Beaches and the Whitsundays go together like gin and tonic – it’s hard to imagine one without the other! When deciding which beach to visit there are just two things to consider: island or mainland beach?
In the Whitsunday islands, it gets a little trickier. With 74 Whitsunday Islands dotted across the Coral Sea, there are at least as many beaches to choose from. Well-known favourite, Whitehaven Beach boasts sand is so soft it squeaks like a field mouse as your toes sink into it. Happy Bay on Long Island, the sand spit of Langford Island and Hayman Island’s glorious crescent of dazzling sand and of course Hamilton Island are just a few notables.
A year-round beach destination, the best time to visit the Whitsundays is generally considered from March to November, though truth be known, the Whitsundays is one of those dream destinations where there really is no ‘bad’ season and our favourite times as locals is from November to May as there is usually no wind, the seas are flat clam and the underwater visibility is amazing.
At this time of year it is also coral spawning season so marine life from the world over make there way here for the feeding frenzy which makes for great sports fishing, snorkeling and scuba diving
Read on to learn more about the stunning beaches of the Whitsundays.
Few beaches are as well-known as Whitehaven Beach on Whitsunday Island. A regular on ‘Best Beaches’ lists around the globe, it’s considered by many to be the most beautiful beach in Australia.
Whitehaven Beach rocks with just three simple ingredients: water, sun, and sand. Even on a bad day, the ocean is rarely less than the boldest hue of turquoise and water temperatures average approximately 25 degrees year-round. It’s the sand though that steals the show.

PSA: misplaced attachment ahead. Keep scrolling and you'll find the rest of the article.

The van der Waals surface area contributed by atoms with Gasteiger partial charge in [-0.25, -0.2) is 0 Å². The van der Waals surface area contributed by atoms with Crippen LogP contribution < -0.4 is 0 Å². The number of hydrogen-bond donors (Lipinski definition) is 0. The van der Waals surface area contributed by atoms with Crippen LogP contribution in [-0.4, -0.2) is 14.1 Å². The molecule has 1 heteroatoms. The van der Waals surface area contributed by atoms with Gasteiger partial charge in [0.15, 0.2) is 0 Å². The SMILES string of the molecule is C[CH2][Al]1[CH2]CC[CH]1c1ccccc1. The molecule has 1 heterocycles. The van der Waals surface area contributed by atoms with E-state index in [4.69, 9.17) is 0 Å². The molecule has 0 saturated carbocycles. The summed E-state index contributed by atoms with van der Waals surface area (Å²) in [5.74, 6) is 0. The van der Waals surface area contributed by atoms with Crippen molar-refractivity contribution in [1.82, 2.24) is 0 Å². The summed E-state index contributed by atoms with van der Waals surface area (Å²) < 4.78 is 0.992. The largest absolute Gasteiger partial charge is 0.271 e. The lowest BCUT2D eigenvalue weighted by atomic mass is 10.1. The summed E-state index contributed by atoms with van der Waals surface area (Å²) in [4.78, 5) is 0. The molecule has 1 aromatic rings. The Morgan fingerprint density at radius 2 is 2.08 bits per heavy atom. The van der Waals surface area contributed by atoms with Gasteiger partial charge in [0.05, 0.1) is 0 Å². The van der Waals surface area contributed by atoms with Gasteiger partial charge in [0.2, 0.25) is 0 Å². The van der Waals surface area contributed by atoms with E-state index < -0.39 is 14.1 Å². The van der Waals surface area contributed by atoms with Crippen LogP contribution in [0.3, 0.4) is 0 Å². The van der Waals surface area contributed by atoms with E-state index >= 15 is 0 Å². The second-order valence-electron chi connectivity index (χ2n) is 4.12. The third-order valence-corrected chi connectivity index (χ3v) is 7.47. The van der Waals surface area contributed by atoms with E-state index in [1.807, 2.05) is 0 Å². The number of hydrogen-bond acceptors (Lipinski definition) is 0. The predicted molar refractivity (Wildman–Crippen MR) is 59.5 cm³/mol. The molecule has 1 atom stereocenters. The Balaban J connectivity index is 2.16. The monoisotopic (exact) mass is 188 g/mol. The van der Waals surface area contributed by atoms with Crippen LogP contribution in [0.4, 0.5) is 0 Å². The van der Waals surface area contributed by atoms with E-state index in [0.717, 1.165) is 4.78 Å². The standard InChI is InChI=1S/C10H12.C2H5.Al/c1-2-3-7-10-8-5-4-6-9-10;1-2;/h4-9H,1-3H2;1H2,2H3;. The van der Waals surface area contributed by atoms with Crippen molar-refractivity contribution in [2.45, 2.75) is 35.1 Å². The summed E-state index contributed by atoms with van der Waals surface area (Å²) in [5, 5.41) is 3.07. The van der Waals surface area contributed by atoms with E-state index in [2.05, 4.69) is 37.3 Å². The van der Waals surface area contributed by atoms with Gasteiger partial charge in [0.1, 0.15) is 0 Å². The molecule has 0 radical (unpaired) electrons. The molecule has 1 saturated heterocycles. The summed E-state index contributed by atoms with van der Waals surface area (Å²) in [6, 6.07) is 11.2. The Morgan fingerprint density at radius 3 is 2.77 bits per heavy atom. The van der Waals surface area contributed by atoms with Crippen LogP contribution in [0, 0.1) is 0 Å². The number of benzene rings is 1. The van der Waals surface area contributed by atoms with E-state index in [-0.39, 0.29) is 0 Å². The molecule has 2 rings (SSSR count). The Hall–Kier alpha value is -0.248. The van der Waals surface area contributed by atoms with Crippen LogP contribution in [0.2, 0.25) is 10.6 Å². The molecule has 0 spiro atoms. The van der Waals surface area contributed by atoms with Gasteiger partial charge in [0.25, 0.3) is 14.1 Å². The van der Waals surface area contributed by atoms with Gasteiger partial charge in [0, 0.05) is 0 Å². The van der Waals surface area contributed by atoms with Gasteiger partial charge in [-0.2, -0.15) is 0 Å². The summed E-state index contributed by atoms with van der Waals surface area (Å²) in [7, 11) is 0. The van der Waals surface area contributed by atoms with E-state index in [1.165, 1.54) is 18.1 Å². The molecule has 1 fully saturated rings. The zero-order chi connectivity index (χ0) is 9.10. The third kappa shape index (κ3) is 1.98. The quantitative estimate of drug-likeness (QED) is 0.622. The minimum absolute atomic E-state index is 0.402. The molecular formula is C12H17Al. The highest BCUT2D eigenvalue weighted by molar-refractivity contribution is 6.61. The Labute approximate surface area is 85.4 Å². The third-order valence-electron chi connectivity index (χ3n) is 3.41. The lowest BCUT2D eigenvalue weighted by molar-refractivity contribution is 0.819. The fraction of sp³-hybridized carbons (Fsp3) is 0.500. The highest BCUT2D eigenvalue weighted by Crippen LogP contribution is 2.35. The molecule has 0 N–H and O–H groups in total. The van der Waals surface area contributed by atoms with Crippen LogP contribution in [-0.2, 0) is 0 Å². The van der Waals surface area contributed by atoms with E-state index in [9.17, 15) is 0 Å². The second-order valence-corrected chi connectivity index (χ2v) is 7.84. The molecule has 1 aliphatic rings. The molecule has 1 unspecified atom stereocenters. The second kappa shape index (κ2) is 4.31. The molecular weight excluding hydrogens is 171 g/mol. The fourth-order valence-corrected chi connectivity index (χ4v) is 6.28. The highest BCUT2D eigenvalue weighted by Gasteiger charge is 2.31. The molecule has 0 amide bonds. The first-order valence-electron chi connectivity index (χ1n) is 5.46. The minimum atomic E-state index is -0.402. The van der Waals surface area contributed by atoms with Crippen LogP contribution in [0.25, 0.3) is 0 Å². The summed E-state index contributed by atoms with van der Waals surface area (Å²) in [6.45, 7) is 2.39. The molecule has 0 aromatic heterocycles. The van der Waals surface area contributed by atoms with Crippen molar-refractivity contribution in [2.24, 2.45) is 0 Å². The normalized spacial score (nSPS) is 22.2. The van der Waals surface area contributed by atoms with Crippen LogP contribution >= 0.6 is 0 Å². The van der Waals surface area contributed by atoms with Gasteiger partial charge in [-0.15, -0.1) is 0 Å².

Whitehaven’s sand is so soft it squeaks like a field mouse as your toes sink into it. As fine as talcum powder, and almost pure silica, it’s so fine it's suitable for polishing jewellery. Clasp a handful of it and it runs through fingers like gold dust.
Walk the 7km length of the beach (or run it during the annual Great Whitehaven Beach Run) and you’ll come to Hill Inlet, where the tide carves winding channels into the sand, leaving behind aquamarine pools large enough for a boat to anchor in.
Take the steps up to the Hill Inlet lookout for the best view over the inlet and insta-worthy beach beyond.
Guests can book a tour to Whitehaven Beach on yachts, jet boats, scenic flights and private charter boats.
Airlie Beach, the vibrant mainland gateway to the Whitsunday Islands, is an aquatic playground with plenty for thrill seekers and nature lovers to choose from.
Heaven for backpackers, multiple hostels and beer gardens sit opposite the beautiful Airlie Beach Lagoon, the focal point of the area. The man-made lagoon is surrounded by grassy knolls and landscaped gardens, with a family-friendly sandy beach area at one end as well as a children’s pool.
Airlie’s buzzing restaurant, café and bar scene is just a few steps away, where beachwear-clad diners are welcomed as warmly as a cold beer on a hot day. The grassy foreshore is the venue for Airlie Beache’s popular Saturday Community Markets – a melting pot of food and drinks, trinkets and clothing served up with typical Airlie Beach charm.